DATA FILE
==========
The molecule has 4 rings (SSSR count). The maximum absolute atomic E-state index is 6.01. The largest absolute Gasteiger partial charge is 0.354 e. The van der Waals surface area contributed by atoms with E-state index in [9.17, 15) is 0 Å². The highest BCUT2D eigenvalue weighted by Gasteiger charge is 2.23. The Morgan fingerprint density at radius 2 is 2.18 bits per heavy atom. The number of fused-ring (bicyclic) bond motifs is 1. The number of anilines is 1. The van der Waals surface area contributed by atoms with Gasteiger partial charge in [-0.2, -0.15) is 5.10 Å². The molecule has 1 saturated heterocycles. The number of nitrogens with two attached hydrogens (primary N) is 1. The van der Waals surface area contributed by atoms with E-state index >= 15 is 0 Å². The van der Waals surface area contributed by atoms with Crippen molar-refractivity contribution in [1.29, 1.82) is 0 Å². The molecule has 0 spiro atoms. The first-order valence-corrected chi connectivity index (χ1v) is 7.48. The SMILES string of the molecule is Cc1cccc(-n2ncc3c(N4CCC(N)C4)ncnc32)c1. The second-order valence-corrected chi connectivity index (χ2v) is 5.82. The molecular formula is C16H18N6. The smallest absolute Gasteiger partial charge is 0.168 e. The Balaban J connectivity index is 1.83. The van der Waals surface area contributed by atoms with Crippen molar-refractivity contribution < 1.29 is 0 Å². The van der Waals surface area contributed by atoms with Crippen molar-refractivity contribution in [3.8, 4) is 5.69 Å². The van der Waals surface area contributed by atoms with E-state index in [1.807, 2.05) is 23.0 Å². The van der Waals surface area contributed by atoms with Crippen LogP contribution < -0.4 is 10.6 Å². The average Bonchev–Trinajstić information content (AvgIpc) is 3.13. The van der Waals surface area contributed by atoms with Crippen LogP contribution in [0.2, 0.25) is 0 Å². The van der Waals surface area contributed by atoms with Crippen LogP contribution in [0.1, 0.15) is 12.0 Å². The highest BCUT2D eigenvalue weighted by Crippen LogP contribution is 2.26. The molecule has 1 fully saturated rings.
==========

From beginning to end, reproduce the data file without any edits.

The molecule has 4 rings (SSSR count). The maximum absolute atomic E-state index is 6.01. The largest absolute Gasteiger partial charge is 0.354 e. The van der Waals surface area contributed by atoms with E-state index in [9.17, 15) is 0 Å². The highest BCUT2D eigenvalue weighted by Gasteiger charge is 2.23. The Morgan fingerprint density at radius 2 is 2.18 bits per heavy atom. The number of fused-ring (bicyclic) bond motifs is 1. The number of anilines is 1. The van der Waals surface area contributed by atoms with Gasteiger partial charge in [-0.2, -0.15) is 5.10 Å². The molecule has 1 saturated heterocycles. The number of nitrogens with two attached hydrogens (primary N) is 1. The van der Waals surface area contributed by atoms with E-state index >= 15 is 0 Å². The van der Waals surface area contributed by atoms with Crippen molar-refractivity contribution in [1.29, 1.82) is 0 Å². The molecule has 0 spiro atoms. The first-order valence-corrected chi connectivity index (χ1v) is 7.48. The SMILES string of the molecule is Cc1cccc(-n2ncc3c(N4CCC(N)C4)ncnc32)c1. The second-order valence-corrected chi connectivity index (χ2v) is 5.82. The molecular formula is C16H18N6. The smallest absolute Gasteiger partial charge is 0.168 e. The Balaban J connectivity index is 1.83. The van der Waals surface area contributed by atoms with Crippen molar-refractivity contribution < 1.29 is 0 Å². The van der Waals surface area contributed by atoms with Crippen molar-refractivity contribution in [3.8, 4) is 5.69 Å². The van der Waals surface area contributed by atoms with E-state index in [1.807, 2.05) is 23.0 Å². The van der Waals surface area contributed by atoms with Crippen LogP contribution < -0.4 is 10.6 Å². The average Bonchev–Trinajstić information content (AvgIpc) is 3.13. The van der Waals surface area contributed by atoms with Crippen LogP contribution in [0.2, 0.25) is 0 Å². The van der Waals surface area contributed by atoms with Crippen LogP contribution in [0.1, 0.15) is 12.0 Å². The highest BCUT2D eigenvalue weighted by Crippen LogP contribution is 2.26. The molecule has 1 fully saturated rings.